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WHAT’S LEFT UNSAID campaign exposes trans and gender diverse discrimination

Behind the scenes

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The Victorian Government has announced the launch of The Unsaid Says a Lot, a groundbreaking campaign which aims to raise public awareness of the everyday discrimination faced by trans and gender diverse communities and drive systemic change.

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The first Government-led campaign of its kind to exist in Australia, The Unsaid Says a Lot is a key component of Pride in the Future: Victoria’s LGBTIQA+ strategy 2022-32, which is dedicated to promoting equality and inclusivity for LGBTQIA+ communities across the state. The campaign highlights the often overlooked, non-verbal cues and microaggressions which contribute to a culture of discrimination and exclusion for LGBTQIA+ communities, and take place alongside the blatant physical expressions of discrimination and reduced opportunities that LGBTQIA+ communities endure. 

Supported by a body of research revealing  that discrimination, stigma, and unequal treatment are commonplace for trans and gender diverse Victorians, the campaign draws on findings from a national survey by La Trobe University. The research found that more than 3 in 4 trans and gender diverse people were treated unfairly because of their gender identity in the preceding 12 months. This contributes to higher rates of depression, anxiety and suicide in LGBTIQA+ people than in the general population. 

Leveraging a series of creative campaign materials such as videos and posters, social media initiatives, and community engagement activities designed to foster empathy and inclusivity, developed in collaboration with a co-design committee, the campaign  emphasises the significant impact that seemingly minor moments can have on the well-being and mental health of trans and gender diverse individuals.

Creative inclusive communications specialist agency Think HQ led the co-design approach which included Victorian trans and gender diverse people.

The campaign was brought to life by Victorian-based director, actor, writer, producer and transperson Harvey Zielinski (he/him). Harvey said “I think this campaign is really important and powerful and I’m really pleased to be involved, especially in light of the vitriol we’ve witnessed towards the trans and gender diverse community over the past year. I wish we didn’t need to campaign for respect. I believe acceptance and inclusion should be a given, a bare minimum societally. I hope campaigns like this help work towards this goal, and improve the day-to-day lives of trans and gender-diverse people.”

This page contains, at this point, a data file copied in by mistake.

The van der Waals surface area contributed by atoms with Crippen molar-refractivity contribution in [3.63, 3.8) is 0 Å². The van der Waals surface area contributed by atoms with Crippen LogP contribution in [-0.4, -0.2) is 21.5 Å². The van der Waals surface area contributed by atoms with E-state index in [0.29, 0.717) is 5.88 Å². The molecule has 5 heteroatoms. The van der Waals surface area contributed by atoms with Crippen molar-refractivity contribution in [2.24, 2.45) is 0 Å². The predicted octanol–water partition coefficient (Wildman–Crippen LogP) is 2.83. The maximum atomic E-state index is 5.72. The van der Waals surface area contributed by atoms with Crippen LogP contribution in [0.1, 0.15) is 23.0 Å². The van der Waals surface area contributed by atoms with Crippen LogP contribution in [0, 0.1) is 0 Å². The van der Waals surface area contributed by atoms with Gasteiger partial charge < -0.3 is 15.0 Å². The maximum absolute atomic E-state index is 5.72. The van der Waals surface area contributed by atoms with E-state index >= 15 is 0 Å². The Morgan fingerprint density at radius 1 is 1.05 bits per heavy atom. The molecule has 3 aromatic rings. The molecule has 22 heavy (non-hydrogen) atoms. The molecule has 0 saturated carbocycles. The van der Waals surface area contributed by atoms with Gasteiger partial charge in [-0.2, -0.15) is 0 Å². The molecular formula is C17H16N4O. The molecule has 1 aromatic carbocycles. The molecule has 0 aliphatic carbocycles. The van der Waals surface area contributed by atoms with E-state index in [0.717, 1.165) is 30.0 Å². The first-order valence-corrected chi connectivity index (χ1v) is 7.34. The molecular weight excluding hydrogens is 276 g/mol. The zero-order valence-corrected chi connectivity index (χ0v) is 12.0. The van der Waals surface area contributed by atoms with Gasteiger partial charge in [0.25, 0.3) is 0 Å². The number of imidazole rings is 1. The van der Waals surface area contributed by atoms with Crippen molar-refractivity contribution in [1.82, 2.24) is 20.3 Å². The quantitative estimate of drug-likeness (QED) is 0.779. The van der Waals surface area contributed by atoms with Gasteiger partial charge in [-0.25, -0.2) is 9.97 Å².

Minister for Equality, Harriet Shing, said The Unsaid Says A Lot campaign would help people see the impact of everyday discrimination experienced by trans and gender diverse communities, stating, “This campaign is all about encouraging people to stop and think about how their actions towards trans and gender diverse people can make a huge difference – for better or for worse. We know that our interactions with others really matter, and this campaign is part of our ongoing work to reduce discrimination and stigma, and to contribute to more inclusive connections for trans and gender diverse people.”

Minister Shing continues, “With this campaign we are inviting all Victorians to think about how they act and what they can do to help shape equality in our state.”

The campaign concept draws on the understanding that 93 per cent of communication is non-verbal – facial expressions, body language, gestures, eye contact and space can say exactly what people think, without saying it. The campaign is inspired by real stories and experiences from the community, illustrating how these small moments of bias add up to a larger, pervasive culture of exclusion.

The Victorian Government has invested in the development of awareness-raising campaigns as an early action from Pride in our Future: Victoria’s LGBTIQA+ strategy 2022-32.  

Visit to learn more about trans and gender diverse communities.